How to Become a Master Delegator

How to Manage Employees

When you become a leader, there's one skill you must learn to master more than any other: delegation.

"While some leaders think it takes too much of their time and attention to delegate work to their people, there's a big upside to this process," says Inc.com contributor Peter Economy. "If done correctly, you will find that your staff are more productive and happier as a result. When your people know you trust them enough to delegate an important task, it boosts their motivation to get the job done."

But delegation isn't as easy as it sounds. To do it effectively, you must do more than just assign a task, according to Economy, who says good delegation begins with strong feedback.

"Make sure to contribute both positive and negative feedback, so the person you're giving responsibility to will understand what he or she is doing well and how they need to improve," Economy advises. "Exceptional performance is more likely to continue if it's recognized and rewarded. Do follow through when someone performs exceptionally and be generous with promotions, salary increases and bonuses, and sincere and heartfelt thank-yous."

Also fundamental is shared understanding. "Be clear about what you want your employees to do," Economy continues. "Make sure employees understand the responsibilities they are assuming and that they accept them. Ask them to confirm their understandings with you."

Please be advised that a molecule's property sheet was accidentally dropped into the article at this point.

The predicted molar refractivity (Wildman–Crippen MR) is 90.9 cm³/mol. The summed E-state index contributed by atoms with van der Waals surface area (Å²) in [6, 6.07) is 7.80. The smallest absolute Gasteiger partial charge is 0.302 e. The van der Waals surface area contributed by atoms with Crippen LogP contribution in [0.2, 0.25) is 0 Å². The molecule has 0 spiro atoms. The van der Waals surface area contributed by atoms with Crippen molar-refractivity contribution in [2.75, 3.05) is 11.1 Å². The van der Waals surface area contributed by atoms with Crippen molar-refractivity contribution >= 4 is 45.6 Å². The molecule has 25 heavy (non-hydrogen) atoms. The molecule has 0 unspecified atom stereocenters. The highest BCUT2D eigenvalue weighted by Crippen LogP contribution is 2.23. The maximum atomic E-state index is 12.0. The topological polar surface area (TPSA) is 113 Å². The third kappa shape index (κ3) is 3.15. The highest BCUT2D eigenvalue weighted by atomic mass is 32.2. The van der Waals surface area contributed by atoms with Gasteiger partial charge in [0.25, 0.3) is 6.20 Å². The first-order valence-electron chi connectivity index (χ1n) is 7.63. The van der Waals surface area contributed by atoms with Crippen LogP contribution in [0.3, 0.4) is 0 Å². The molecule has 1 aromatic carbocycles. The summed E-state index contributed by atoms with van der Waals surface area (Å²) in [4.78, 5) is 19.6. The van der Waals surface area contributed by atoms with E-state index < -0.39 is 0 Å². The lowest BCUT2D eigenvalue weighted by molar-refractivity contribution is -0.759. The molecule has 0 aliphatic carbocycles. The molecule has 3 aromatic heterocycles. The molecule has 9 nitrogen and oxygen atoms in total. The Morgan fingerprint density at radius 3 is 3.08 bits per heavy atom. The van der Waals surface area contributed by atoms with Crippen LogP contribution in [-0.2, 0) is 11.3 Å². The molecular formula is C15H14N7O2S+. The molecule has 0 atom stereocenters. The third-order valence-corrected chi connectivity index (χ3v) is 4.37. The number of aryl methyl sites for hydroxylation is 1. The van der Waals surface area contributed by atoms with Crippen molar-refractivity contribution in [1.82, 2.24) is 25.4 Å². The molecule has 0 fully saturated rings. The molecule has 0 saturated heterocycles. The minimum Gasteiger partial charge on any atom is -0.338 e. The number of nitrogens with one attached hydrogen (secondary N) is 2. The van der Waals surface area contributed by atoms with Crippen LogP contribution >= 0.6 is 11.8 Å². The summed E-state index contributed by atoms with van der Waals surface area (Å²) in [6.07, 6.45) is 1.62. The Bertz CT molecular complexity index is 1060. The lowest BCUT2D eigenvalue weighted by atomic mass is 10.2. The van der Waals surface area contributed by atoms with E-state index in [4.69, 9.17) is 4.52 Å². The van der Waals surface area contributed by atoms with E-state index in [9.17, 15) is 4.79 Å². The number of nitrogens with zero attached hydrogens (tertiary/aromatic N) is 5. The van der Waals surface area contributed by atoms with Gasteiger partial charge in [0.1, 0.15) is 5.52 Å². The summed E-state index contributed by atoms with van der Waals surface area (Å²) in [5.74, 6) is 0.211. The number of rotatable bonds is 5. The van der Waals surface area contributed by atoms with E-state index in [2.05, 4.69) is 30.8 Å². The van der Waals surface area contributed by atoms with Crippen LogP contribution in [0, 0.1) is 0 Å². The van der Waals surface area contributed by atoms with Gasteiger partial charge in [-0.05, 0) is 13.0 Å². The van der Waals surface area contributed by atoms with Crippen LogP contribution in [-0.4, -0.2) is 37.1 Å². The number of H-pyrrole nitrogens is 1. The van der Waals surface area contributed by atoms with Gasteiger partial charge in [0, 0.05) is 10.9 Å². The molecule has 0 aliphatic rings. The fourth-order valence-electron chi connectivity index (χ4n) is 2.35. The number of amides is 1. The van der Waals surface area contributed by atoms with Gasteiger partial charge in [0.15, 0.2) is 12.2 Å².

Finally, remember that delegating responsibility isn't the same as abdicating it. "Be sure to keep an eye on things," Economy concludes. "Monitoring the work of people will both motivate them and help you to catch problems as they arise. An inexperienced team member will need more oversight. More experienced employees can handle greater freedom and self-manage their initiative, ingenuity, and imagination."


More Tips:
https://www.inc.com/peter-economy/delegation-is-an-art-and-here-are-9-simple-ways-to-do-it-better.html

Questions, Comments, Suggestions?
Contact Successful Meetings Editor in Chief Vincent Alonzo with your "How To" ideas.